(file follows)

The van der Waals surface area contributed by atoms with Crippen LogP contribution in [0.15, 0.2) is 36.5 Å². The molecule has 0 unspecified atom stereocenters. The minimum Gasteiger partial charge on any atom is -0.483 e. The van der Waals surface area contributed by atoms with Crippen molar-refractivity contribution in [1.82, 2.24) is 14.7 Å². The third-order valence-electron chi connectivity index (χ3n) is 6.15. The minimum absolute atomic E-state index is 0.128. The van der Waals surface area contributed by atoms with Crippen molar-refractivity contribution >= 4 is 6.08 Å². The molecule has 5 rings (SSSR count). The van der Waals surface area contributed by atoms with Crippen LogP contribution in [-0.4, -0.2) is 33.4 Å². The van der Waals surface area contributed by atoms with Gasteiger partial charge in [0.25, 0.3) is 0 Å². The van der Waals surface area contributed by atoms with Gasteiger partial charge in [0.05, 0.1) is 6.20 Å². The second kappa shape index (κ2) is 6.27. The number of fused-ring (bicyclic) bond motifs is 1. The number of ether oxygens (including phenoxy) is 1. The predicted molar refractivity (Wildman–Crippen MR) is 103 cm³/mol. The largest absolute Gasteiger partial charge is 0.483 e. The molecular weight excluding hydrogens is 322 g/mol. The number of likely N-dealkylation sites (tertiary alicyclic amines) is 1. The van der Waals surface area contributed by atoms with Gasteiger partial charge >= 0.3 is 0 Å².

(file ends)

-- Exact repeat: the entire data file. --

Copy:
The van der Waals surface area contributed by atoms with Crippen LogP contribution in [0.15, 0.2) is 36.5 Å². The molecule has 0 unspecified atom stereocenters. The minimum Gasteiger partial charge on any atom is -0.483 e. The van der Waals surface area contributed by atoms with Crippen molar-refractivity contribution in [1.82, 2.24) is 14.7 Å². The third-order valence-electron chi connectivity index (χ3n) is 6.15. The minimum absolute atomic E-state index is 0.128. The van der Waals surface area contributed by atoms with Crippen molar-refractivity contribution >= 4 is 6.08 Å². The molecule has 5 rings (SSSR count). The van der Waals surface area contributed by atoms with Crippen LogP contribution in [-0.4, -0.2) is 33.4 Å². The van der Waals surface area contributed by atoms with Gasteiger partial charge in [0.25, 0.3) is 0 Å². The van der Waals surface area contributed by atoms with Gasteiger partial charge in [0.05, 0.1) is 6.20 Å². The second kappa shape index (κ2) is 6.27. The number of fused-ring (bicyclic) bond motifs is 1. The number of ether oxygens (including phenoxy) is 1. The predicted molar refractivity (Wildman–Crippen MR) is 103 cm³/mol. The largest absolute Gasteiger partial charge is 0.483 e. The molecular weight excluding hydrogens is 322 g/mol. The number of likely N-dealkylation sites (tertiary alicyclic amines) is 1. The van der Waals surface area contributed by atoms with Gasteiger partial charge >= 0.3 is 0 Å².